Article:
Something is happening at the trial of Isaiah Kalebu, something you won't read about it in the local mainstream media. The reality of a "great and ordinary day," as King County Deputy Prosecutor Brian McDonald put it, is being described. So is the reality of a terrifying night that followed.
On that warm night, in July of 2009, Isaiah Kalebu allegedly climbed through an open window in the South Park home of Teresa Butz; raped Butz and her partner repeatedly at knife-point; stabbed Butz in the heart, killing her; and then fled.
The details of the attack, as recounted by prosecutors and witnesses at the trial, are too explicit for most news outlets to print, too vivid and horrible for most people to imagine. Yet Butz's family and friends have been present at every moment of the proceedings so far, listening intently. I don't presume to know what they are thinking or feeling. But it's clear they're not shying away from the details of what happened that night.
Neither are the jurors, who were warned during the selection process that some of the material at this trial would be hard to stomach.
In some ways, the ability of everyone in the courtroom to remain present and watchful during all of this speaks to the need for full accountings—for people who are willing to look squarely, without any pre-sanitizing, at what humans sometimes do to each other, and for other people who are willing to hear the full, awful, occasionally ambiguous truth.
Not everyone needs to do this kind of looking and listening.
But for those who want to do it by proxy, here is what I've heard at the trial so far. (It comes almost exclusively from statements and allegations made by prosecutors and witnesses. Kalebu's defense attorneys put off their opening statement until after the prosecution rests, and they've been mostly silent, declining to even question a number of the prosecution's witnesses.)
July 18, 2009 was a Saturday. Teresa Butz and her partner—who has asked not to be named—spent that Saturday doing things they loved. They went on a tour of microbreweries in the South Park area, they went to see about getting Butz's partner fitted for a wedding dress (the two were planning a commitment ceremony), they considered going to a friend's party up in Marysville.
In that way that Saturday plans sometimes change mid-course, they eventually decided not to go to Marysville. Instead, they headed home to cook steaks.
They ate the steaks together. They watched a movie together. They fell asleep together.
The "next memory" of Butz's partner, according to Deputy King County Prosecutor Brian McDonald, "is that she awoke and that the defendant was in their bedroom."
He was naked. He was holding a knife. He told them: "Shut up, I won’t hurt you, I just want pussy."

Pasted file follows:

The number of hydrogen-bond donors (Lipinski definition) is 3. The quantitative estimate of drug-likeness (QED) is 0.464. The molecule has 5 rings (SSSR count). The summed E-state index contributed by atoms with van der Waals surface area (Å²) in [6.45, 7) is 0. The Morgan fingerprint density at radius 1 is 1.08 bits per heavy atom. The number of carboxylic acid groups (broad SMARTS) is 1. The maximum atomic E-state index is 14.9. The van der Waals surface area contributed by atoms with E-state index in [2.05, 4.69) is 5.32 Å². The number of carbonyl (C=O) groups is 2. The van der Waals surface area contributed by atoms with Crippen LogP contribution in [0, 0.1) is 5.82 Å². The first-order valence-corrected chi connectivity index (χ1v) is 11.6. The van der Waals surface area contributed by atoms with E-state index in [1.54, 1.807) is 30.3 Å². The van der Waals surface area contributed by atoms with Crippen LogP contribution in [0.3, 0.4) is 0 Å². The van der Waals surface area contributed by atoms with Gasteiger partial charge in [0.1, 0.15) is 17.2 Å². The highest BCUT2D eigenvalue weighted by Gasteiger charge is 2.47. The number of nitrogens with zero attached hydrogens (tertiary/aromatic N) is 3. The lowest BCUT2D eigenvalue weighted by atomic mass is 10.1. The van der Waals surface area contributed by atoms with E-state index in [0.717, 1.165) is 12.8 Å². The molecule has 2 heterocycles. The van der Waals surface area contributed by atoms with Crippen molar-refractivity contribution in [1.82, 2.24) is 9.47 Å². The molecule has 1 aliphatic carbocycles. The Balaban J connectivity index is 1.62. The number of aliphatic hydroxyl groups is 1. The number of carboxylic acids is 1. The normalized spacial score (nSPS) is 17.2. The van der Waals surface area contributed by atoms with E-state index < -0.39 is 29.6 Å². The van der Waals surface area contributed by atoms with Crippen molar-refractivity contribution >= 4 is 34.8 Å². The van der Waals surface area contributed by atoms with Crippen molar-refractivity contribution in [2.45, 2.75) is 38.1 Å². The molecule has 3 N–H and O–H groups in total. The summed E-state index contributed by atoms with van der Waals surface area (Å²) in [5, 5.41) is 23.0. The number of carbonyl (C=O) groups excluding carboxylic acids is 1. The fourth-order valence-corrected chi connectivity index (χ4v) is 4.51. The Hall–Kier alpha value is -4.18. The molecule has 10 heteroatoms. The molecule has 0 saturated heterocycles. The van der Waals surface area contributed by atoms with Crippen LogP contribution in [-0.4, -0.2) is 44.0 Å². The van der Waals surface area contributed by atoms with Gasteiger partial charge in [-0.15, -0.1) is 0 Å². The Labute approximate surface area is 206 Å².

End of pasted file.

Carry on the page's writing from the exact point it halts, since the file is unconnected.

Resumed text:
Kalebu, according to McDonald, demanded the two women undress.
Butz told him she was on her period.
Kalebu said it didn't matter.
Kalebu then, according to McDonald, "raped them every way imaginable. Vaginally, anally, orally. He wasn’t wearing a condom, and he ejaculated several times.”
He was calm and deliberate. He talked throughout. And, McDonald said, "Throughout all this time, he held on to this large knife, and never did he let go.”
The women thought they would both get out alive if they did what he wanted. That's what he told them would happen. They prayed, silently and out loud, that this would be the case. They tried to comfort each other. As Butz's partner was being raped next to her, Butz turned and told her: "I'm so sorry."
Kalebu, McDonald said, told the women something like: "Chill out. It's just round one."
He then forced Butz to perform oral sex on him. He ordered her: "Swallow."
According to McDonald, Kalebu at one point wiped his penis on a pair of one of the women's shorts, leaving one bit of what prosecutors say was a large amount of DNA evidence.
The attack went on for some time, McDonald told the court, and Butz's partner "began to wonder if he was ever going to leave, so she made up a lie to see if she could put an end to this.”
She told Kalebu they had a friend coming over at 5 a.m. to take them to a wedding.
"Don't worry," Kalebu replied.
He planned to leave before then, and he appeared to know he'd be the subject of a manhunt as soon as he did.
“I know you’re going to call the police," he said, according to McDonald. "They all do. But I’ll be long gone.”
They offered him their purses, left earlier on a table in the kitchen. That wasn't what he'd come for. He took them into another bedroom in the house, where he'd apparently undressed and left his jeans. There, he reached into his jeans and pulled out another knife. Then he took them back into their bedroom.
“With a knife in each hand, he started to slash at their throats," McDonald said.
The women began to fight back.
Kalebu punched Butz, McDonald said (an autopsy later showed her three bottom teeth broken and pushed back). He stabbed Butz in the left arm. He slashed her neck seven times, one of the slashes five and a half inches long. He slashed her partner's neck. He stabbed Butz in the heart.
At one point, Butz tried to hold Kalebu off with a small metal table, then threw the table through the bedroom window, jumped out, and ran, naked and screaming, into the street where she later died. Kalebu, seeing this, began to flee, and Butz's partner followed him out of the bedroom, then turned and frantically tried to let herself out the front door.
It took some time. She was so covered in blood ("It looked like somebody had dumped a bucked of blood all over her body," Seattle Police Officer Thomas Berg testified today) that it was hard for her to turn the door handle.
Kalebu, McDonald said, "left the way he came—through an open window in the back of the house, in the bathroom.”